To recap: In the last year, there has been increasing focus on the practice by some employers of requiring job applicants to hand over their passwords or allow access to their private accounts on social-networking sites such as Facebook, MySpace or Google+ in order to gather personal data when the social-networking profiles are closed to the public.
In April, Maryland became the first state to ban employers from requiring access to the social-media accounts of their employees and job applicants when its General Assembly passed a law concerning the practice. The bill also noted that it did not prevent employers from investigating Web sites or “Web-based accounts” for violations of securities or financial laws or regulatory requirements; nor does the bill prevent businesses from investigating employee misconduct in downloading proprietary data. In August, Illinois passed privacy legislation — HB 3782, now Public Act 097-0875 (pdf) — to bar employers from asking job applicants and employees for passwords to their social-networking sites. In October, California Gov. Jerry Brown (D) signed legislation to protect the privacy of students’ online data at social-networking sites.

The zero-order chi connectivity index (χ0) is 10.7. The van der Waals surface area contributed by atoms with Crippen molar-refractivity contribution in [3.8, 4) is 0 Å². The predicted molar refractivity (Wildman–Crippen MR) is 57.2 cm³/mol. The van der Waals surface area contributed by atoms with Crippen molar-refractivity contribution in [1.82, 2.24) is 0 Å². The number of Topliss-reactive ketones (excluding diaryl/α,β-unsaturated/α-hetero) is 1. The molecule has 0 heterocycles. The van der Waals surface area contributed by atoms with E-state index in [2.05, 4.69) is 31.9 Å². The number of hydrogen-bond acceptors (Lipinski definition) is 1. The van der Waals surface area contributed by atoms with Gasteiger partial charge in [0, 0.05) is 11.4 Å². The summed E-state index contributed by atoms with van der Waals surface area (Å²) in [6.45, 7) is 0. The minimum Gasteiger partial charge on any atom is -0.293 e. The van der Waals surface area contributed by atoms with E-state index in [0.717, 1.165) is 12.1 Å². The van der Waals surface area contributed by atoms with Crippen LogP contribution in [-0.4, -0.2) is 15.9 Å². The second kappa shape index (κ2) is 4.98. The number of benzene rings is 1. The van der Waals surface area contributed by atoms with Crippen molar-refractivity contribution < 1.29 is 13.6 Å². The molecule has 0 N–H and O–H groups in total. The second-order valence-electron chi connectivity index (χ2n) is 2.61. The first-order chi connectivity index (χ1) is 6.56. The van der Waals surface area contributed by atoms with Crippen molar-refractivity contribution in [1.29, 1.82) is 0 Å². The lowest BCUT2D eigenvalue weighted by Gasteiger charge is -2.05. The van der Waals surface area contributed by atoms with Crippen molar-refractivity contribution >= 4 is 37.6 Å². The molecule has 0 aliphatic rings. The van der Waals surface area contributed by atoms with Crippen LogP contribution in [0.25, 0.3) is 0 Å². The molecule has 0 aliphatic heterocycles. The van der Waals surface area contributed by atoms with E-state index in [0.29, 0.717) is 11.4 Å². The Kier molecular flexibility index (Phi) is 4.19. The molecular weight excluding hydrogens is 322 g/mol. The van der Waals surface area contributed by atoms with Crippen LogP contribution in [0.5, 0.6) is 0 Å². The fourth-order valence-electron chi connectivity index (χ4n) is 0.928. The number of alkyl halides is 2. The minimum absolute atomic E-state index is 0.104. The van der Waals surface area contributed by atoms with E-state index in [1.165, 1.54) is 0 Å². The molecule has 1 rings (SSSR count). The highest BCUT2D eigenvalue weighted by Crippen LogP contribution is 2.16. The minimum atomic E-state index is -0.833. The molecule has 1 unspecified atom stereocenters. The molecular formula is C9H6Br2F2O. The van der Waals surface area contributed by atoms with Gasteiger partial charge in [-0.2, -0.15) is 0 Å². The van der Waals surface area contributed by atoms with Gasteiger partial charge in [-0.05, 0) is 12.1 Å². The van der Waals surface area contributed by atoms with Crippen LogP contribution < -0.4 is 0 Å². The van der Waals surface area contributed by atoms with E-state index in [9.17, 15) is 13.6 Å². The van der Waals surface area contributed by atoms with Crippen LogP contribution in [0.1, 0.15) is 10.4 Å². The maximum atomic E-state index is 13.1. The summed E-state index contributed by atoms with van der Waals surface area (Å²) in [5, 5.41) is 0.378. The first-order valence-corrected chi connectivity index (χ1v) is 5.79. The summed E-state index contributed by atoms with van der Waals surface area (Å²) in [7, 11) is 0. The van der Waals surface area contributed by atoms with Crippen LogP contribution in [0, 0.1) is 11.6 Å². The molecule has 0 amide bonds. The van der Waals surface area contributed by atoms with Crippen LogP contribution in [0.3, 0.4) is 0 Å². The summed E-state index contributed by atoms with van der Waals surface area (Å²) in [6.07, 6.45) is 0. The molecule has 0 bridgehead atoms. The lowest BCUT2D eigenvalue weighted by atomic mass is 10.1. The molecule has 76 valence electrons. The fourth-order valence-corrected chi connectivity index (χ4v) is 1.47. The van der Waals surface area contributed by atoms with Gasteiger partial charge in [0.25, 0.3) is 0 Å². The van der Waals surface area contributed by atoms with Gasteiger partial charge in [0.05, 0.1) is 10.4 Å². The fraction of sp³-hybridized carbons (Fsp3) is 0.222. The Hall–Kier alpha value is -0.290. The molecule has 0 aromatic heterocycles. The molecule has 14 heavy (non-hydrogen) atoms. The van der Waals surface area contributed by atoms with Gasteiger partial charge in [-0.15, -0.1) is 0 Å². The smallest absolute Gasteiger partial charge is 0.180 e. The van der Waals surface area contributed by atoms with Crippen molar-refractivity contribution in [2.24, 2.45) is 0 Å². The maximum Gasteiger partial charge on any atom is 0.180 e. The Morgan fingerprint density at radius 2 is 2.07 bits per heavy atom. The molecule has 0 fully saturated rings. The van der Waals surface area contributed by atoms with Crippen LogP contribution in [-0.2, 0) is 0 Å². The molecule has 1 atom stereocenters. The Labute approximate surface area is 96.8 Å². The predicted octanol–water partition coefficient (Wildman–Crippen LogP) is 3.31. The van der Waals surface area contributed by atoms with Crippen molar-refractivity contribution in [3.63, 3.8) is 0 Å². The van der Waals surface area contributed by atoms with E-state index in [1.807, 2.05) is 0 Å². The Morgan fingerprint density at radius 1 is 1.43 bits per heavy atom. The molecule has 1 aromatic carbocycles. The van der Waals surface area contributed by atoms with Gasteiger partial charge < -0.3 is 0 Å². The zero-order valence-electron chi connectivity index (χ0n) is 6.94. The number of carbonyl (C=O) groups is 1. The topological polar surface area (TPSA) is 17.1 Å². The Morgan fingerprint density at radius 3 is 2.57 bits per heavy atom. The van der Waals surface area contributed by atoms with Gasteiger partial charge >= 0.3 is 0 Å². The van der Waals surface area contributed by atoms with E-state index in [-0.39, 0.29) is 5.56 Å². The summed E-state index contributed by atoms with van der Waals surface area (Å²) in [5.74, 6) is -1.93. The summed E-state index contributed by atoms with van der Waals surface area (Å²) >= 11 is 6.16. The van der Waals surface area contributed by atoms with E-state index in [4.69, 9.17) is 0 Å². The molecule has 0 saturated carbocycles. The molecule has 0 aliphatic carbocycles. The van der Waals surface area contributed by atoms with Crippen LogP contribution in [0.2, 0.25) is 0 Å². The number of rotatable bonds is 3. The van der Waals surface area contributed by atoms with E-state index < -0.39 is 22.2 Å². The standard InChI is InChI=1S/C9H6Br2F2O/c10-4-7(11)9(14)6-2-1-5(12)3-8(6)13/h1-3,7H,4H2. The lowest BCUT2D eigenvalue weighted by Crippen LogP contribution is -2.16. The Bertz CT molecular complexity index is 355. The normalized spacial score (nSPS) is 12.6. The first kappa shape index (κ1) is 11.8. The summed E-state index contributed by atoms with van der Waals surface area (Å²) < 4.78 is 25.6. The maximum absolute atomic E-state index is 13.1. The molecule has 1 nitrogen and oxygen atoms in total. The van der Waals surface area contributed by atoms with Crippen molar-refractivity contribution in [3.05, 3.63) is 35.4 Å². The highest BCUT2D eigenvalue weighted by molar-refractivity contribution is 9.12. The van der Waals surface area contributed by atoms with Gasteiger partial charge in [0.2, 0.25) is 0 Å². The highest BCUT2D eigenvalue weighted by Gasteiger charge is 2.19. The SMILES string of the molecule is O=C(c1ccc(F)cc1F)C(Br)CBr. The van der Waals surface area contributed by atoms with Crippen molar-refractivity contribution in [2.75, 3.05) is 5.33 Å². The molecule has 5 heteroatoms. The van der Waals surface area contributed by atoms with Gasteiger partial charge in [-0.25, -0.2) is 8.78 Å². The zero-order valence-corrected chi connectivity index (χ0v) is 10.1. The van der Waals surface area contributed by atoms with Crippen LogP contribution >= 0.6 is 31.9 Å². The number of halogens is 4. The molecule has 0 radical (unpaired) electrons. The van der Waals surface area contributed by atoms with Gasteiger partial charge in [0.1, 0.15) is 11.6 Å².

And there have been more moves by states to protect the privacy of individuals’ social-networking passwords. Wired reported in January that there are now six states with such laws: “California’s and Illinois’ laws took force Tuesday, the first day of the year. Michigan’s and New Jersey’s became active last month and Maryland’s, in October. Delaware’s measure became law in July.”
Now, three members of the U.S. House of Representatives have reintroduced federal legislation concerning social-networking password privacy. (NOTE: Last year, Democratic Sens. Richard Blumenthal (Conn.), Amy Klobuchar (Minn.), Charles Schumer (N.Y.), Ron Wyden (Ore.) and Jeanne Shaheen (N.H.) introduced the Password Protection Act of 2012 (archive pdf). That legislation was not passed in the congressional session that ended in January.) Now, Reps. Eliot Engel (D-NY), Jan Schakowsky (D-IL) and Michael Grimm (R-NY) have reintroduced the Social Networking Online Protection Act (SNOPA).
They say that SNOPA “protects people already employed or enrolled, and those seeking employment or admittance, or those facing disciplinary action, from being required to give passwords or other information used to access their online accounts.”
SNOPA is the only bipartisan legislation of its kind on the federal level.
SNOPA applies to websites such as Facebook, MySpace and Twitter, and also protects email and any other personal user generated content. The bill would prohibit current or potential employers or educational institutions from requiring a username, password or other access to online content, or disciplining, discriminating, or denying employment to individuals, or punish them for refusing to volunteer such information. [...]
SNOPA awaits action in the House Education and Workforce Committee. Rep. Keith Ellison (D-MN-05), Rep. Paul Tonko (D-NY-20) and Rep. Chellie Pingree (D-ME-01) have all signed on as original co-sponsors.
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